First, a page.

By Mark Rerick
One of the biggest debates that has been pushed into today’s youth sports culture is whether athletes are best to specialize in one sport or try their hands at participating in multiple sports. Because of the prevalence, access, and influence of club based sports, we’re seeing more of our high school athletes specialize at an earlier age. In our post-season player surveys, I often read responses from underclassmen who are planning on dropping one sport in order to focus on their “main” sport the next year. As participation rates in most of our sports continue to decline, we try to actively combat this trend by pushing out information to our students.
Advocates of single sport specialization point to the “necessity” of year-round skill development in order to give athletes a chance at becoming good enough to play a sport beyond high school. While this method certainly works well for those who are naturally talented (see Tiger Woods or almost any Olympic gymnast), specialization still isn’t a guarantee for anything. In order to meet the goals of our educational-based programs, we focus on several other aspects of participation in our programs.
The main goal within our department is making sure the students are enjoying their time in our programs; we want them to have fun. If athletes want to play multiple sports, we’re hoping that the adults in their lives are encouraging them to play multiple sports. Too often, the pressure to specialize comes from an adult, either a coach or a parent. If less than seven percent of high school athletes move on to college sports (and only three percent earn an athletic scholarship), we need to focus our programming on the other 93 percent of our participants. If we have 500 participants in our high school, encouraging early specialization is only going to benefit roughly 35 of those athletes, and many of those 35 athletes would have moved on to college sports anyway. Since most athletes prefer multi-sport participation, we want to create a culture that encourages multi-sport participation.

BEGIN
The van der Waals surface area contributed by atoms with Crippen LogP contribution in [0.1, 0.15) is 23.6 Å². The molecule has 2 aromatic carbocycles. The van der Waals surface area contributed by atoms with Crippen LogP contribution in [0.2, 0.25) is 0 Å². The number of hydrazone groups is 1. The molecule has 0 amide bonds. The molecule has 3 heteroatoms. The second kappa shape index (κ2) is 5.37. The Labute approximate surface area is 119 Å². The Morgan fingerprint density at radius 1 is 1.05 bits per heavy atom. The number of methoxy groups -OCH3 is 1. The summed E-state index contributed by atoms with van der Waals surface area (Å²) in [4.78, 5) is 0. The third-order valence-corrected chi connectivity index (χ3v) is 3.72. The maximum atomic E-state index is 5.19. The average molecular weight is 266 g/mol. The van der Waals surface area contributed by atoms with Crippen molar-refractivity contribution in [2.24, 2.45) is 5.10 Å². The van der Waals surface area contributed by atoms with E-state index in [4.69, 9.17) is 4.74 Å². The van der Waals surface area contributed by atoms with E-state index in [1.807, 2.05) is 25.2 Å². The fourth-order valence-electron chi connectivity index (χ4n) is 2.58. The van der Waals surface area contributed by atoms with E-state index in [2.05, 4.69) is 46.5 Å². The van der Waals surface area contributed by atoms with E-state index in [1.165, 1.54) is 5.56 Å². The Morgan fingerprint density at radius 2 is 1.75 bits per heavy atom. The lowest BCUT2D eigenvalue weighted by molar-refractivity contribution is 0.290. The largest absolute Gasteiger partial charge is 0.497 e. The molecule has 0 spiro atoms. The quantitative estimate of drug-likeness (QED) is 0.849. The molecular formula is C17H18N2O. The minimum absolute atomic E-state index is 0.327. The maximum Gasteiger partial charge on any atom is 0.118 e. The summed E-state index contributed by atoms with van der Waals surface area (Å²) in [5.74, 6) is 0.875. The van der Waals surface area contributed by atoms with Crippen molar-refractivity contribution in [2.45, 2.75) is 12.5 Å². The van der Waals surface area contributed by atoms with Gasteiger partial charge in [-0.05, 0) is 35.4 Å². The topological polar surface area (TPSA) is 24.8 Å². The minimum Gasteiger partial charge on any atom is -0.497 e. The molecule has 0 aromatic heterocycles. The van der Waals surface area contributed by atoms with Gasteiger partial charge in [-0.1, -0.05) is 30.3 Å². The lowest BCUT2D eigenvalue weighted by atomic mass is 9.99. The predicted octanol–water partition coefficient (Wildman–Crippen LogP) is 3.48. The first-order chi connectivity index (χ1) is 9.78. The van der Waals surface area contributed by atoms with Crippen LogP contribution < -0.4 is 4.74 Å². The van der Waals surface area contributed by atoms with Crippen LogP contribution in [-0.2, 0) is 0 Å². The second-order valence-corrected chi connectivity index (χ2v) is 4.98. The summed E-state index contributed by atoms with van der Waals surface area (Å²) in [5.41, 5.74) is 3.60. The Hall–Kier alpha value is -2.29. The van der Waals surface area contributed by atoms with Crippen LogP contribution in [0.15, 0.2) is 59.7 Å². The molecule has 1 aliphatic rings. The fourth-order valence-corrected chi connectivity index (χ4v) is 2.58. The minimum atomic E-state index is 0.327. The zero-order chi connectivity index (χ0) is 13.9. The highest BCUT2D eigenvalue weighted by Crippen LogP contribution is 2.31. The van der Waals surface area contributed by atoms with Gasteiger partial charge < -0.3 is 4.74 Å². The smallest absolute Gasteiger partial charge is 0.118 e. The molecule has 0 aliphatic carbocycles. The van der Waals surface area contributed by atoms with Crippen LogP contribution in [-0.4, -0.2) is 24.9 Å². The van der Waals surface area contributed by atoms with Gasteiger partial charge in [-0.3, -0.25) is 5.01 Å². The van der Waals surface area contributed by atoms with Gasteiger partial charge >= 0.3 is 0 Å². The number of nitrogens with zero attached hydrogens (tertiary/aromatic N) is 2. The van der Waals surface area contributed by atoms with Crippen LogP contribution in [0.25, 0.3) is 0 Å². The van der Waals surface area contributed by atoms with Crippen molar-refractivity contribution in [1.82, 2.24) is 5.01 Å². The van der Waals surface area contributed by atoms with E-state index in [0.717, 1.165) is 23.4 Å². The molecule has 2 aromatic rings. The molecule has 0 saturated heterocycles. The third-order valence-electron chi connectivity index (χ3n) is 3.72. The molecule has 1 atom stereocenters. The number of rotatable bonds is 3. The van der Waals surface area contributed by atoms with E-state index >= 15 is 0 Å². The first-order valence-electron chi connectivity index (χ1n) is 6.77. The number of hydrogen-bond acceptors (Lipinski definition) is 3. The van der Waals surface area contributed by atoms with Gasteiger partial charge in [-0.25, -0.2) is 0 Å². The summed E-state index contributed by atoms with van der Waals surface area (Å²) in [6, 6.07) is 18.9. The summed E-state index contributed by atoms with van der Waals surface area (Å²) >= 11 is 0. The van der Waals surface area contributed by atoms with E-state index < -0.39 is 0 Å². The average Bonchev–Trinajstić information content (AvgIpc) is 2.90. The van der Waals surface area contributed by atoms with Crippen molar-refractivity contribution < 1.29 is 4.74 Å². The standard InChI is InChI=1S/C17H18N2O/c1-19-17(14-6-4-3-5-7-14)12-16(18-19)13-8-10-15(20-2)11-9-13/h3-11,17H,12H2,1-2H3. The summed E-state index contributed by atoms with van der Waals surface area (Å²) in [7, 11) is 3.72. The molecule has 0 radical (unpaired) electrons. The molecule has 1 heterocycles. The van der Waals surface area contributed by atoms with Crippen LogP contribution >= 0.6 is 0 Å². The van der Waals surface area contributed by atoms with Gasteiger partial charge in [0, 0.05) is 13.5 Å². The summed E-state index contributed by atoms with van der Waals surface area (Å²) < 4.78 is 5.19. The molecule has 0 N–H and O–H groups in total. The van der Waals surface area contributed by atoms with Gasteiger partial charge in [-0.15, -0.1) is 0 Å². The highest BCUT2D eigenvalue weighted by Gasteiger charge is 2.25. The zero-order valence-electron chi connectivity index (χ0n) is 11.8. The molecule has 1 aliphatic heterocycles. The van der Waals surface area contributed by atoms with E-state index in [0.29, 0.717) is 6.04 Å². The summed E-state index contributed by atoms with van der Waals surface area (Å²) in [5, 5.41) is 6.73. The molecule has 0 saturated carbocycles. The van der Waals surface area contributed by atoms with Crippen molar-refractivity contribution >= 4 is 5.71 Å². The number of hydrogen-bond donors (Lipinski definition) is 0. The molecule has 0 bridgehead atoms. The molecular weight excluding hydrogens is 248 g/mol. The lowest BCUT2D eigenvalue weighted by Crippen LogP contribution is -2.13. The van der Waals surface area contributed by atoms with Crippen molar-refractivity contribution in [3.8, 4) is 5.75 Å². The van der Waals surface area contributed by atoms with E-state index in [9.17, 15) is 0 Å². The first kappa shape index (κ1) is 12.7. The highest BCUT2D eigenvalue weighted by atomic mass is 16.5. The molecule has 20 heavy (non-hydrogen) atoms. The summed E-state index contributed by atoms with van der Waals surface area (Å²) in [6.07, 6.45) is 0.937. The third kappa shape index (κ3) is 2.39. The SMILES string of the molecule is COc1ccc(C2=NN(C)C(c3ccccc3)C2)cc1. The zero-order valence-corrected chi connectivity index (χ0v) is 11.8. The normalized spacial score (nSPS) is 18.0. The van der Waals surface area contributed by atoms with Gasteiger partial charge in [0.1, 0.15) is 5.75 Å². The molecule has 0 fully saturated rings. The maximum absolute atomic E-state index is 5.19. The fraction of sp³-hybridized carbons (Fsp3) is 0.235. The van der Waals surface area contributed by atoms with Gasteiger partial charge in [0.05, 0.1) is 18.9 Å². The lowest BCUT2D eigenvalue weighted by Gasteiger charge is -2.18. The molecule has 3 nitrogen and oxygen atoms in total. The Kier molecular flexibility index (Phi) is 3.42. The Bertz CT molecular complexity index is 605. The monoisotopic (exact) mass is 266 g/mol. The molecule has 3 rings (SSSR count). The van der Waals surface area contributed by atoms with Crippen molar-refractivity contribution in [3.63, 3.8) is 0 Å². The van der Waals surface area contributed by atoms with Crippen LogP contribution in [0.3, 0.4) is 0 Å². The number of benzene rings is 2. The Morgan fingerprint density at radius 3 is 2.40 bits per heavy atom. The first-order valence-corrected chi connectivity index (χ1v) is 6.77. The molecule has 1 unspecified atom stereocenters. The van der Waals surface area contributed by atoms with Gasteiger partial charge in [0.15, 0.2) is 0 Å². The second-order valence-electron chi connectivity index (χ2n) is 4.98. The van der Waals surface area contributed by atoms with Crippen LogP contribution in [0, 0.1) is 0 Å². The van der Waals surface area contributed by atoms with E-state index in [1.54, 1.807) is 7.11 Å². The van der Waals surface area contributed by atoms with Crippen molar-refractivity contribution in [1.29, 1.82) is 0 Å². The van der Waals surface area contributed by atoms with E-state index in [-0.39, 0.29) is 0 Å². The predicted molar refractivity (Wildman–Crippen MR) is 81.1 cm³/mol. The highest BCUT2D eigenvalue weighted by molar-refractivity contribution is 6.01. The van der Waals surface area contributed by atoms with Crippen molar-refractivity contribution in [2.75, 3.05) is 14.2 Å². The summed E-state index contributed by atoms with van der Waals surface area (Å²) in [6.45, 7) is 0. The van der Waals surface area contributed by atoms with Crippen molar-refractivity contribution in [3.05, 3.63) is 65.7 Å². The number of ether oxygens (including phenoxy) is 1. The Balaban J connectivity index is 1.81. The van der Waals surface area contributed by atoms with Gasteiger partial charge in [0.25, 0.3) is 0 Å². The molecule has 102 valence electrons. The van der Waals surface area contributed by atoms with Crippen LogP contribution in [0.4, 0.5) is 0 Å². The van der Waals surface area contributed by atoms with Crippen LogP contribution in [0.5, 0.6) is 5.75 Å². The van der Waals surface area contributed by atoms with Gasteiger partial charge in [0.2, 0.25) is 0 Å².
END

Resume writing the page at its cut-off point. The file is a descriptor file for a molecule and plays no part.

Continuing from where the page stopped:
Read the rest of the story on the NFHS website.